How the Universe Got Its Spots: Diary of a Finite Time in a Finite Space by Janna Levin
My rating: 5 of 5 stars
I thought this little primer on physics was perfectly delightful. I've never seen anyone explain physics in quite this way before, but it was absolutely charming. The biggest points (for me) were on the topology of the universe. Geometry trumps General Relativity. For, as we know, neither General Relativity or Quantum Physics can describe the actual shape of the universe. No predictive power at all.
But then, even Einstein said there would have to be yet another comprehensive paradigm shift.
I personally like to think that all science will always have to do successive paradigm shifts as if it, too, followed the Marxian axiom. It means there will never be an end to learning, and THAT is something gorgeous to behold. :)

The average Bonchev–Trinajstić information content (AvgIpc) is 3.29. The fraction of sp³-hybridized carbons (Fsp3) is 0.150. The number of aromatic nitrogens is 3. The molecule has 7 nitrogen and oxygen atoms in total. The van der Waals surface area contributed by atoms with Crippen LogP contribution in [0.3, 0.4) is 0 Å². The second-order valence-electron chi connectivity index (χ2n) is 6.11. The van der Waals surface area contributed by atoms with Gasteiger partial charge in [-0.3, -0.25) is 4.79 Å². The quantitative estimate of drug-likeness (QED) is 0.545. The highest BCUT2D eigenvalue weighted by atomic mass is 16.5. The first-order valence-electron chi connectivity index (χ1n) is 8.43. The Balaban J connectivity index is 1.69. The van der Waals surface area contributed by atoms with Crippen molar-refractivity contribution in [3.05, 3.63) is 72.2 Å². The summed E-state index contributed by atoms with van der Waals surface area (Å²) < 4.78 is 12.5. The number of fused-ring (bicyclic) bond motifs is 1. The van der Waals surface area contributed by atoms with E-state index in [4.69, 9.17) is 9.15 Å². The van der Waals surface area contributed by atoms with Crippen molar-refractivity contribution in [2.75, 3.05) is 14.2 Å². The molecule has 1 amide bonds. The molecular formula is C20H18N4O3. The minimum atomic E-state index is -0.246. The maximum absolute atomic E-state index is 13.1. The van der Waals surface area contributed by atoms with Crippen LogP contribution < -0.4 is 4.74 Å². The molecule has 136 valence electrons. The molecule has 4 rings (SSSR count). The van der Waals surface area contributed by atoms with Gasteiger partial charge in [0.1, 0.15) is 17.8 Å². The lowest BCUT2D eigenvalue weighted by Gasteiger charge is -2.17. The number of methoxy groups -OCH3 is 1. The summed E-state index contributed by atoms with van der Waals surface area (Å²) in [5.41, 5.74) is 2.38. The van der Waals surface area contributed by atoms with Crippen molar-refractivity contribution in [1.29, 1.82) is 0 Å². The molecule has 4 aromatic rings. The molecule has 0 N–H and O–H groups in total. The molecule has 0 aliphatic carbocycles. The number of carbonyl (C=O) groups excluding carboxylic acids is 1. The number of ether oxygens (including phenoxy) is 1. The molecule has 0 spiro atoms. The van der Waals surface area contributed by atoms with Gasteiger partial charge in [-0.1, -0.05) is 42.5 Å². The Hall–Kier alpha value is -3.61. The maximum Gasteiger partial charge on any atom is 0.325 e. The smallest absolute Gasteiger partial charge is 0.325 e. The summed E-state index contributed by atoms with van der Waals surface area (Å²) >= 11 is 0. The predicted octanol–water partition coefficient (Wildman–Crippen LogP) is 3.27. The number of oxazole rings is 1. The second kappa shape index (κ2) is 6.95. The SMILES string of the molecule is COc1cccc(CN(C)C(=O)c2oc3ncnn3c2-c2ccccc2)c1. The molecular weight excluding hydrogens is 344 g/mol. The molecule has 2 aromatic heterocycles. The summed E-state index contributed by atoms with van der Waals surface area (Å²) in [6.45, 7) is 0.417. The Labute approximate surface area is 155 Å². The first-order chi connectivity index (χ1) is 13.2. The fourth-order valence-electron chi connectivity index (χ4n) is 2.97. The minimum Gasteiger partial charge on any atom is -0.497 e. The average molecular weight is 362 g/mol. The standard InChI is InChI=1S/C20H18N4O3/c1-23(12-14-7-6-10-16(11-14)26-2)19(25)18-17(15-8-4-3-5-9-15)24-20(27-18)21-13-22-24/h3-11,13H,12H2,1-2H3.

ANYWAY, back to this book. Levin's prose takes the highly unusual tack of posing as letters to her mom, being awesomely personal and revealing while also illustrating just how much she loves the science she does. The mix, far from being awkward, turns the whole struggle and acquisition of knowledge into an end that we can all admire greatly. It also makes it REAL in a way I rarely see in these kinds of non-fiction books. Or perhaps it's not all that rare, because I do get a very awesome sense of the people for whom the science is everything, but in her case, I just feel love, sympathy, and shared joy.
This is not your standard boilerplate introductory pop-sci text. Rather, it is a personal and gorgeous love-note to the ideas that shine so bright, always asking more questions, demanding more sacrifices, and, in the end, revealing even more of the universe.
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